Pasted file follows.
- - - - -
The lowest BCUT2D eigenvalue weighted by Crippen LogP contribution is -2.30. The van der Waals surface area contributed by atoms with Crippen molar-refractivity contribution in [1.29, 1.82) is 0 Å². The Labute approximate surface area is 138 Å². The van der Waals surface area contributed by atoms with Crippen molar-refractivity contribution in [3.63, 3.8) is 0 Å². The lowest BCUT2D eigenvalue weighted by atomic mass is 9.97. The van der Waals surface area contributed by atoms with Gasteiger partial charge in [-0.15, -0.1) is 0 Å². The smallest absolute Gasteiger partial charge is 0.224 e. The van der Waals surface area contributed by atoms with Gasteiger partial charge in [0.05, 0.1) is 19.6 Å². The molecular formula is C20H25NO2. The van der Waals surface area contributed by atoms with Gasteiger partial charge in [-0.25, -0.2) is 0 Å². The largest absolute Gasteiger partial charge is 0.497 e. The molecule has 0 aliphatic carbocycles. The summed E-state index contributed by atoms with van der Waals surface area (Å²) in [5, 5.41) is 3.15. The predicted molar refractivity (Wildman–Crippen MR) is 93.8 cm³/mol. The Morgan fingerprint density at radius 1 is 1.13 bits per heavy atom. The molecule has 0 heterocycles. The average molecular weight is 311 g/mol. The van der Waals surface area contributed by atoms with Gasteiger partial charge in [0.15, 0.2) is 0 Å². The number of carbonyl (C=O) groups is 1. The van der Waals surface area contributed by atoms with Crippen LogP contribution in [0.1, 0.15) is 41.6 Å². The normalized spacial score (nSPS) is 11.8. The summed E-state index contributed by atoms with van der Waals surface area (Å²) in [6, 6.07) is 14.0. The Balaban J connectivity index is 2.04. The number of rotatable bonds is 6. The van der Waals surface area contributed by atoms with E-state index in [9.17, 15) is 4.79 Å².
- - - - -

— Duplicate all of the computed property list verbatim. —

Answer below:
The lowest BCUT2D eigenvalue weighted by Crippen LogP contribution is -2.30. The van der Waals surface area contributed by atoms with Crippen molar-refractivity contribution in [1.29, 1.82) is 0 Å². The Labute approximate surface area is 138 Å². The van der Waals surface area contributed by atoms with Crippen molar-refractivity contribution in [3.63, 3.8) is 0 Å². The lowest BCUT2D eigenvalue weighted by atomic mass is 9.97. The van der Waals surface area contributed by atoms with Gasteiger partial charge in [-0.15, -0.1) is 0 Å². The smallest absolute Gasteiger partial charge is 0.224 e. The van der Waals surface area contributed by atoms with Gasteiger partial charge in [0.05, 0.1) is 19.6 Å². The molecular formula is C20H25NO2. The van der Waals surface area contributed by atoms with Gasteiger partial charge in [-0.25, -0.2) is 0 Å². The largest absolute Gasteiger partial charge is 0.497 e. The molecule has 0 aliphatic carbocycles. The summed E-state index contributed by atoms with van der Waals surface area (Å²) in [5, 5.41) is 3.15. The predicted molar refractivity (Wildman–Crippen MR) is 93.8 cm³/mol. The Morgan fingerprint density at radius 1 is 1.13 bits per heavy atom. The molecule has 0 heterocycles. The average molecular weight is 311 g/mol. The van der Waals surface area contributed by atoms with Gasteiger partial charge in [0.15, 0.2) is 0 Å². The number of carbonyl (C=O) groups is 1. The van der Waals surface area contributed by atoms with Crippen LogP contribution in [0.1, 0.15) is 41.6 Å². The normalized spacial score (nSPS) is 11.8. The summed E-state index contributed by atoms with van der Waals surface area (Å²) in [6, 6.07) is 14.0. The Balaban J connectivity index is 2.04. The number of rotatable bonds is 6. The van der Waals surface area contributed by atoms with E-state index in [9.17, 15) is 4.79 Å².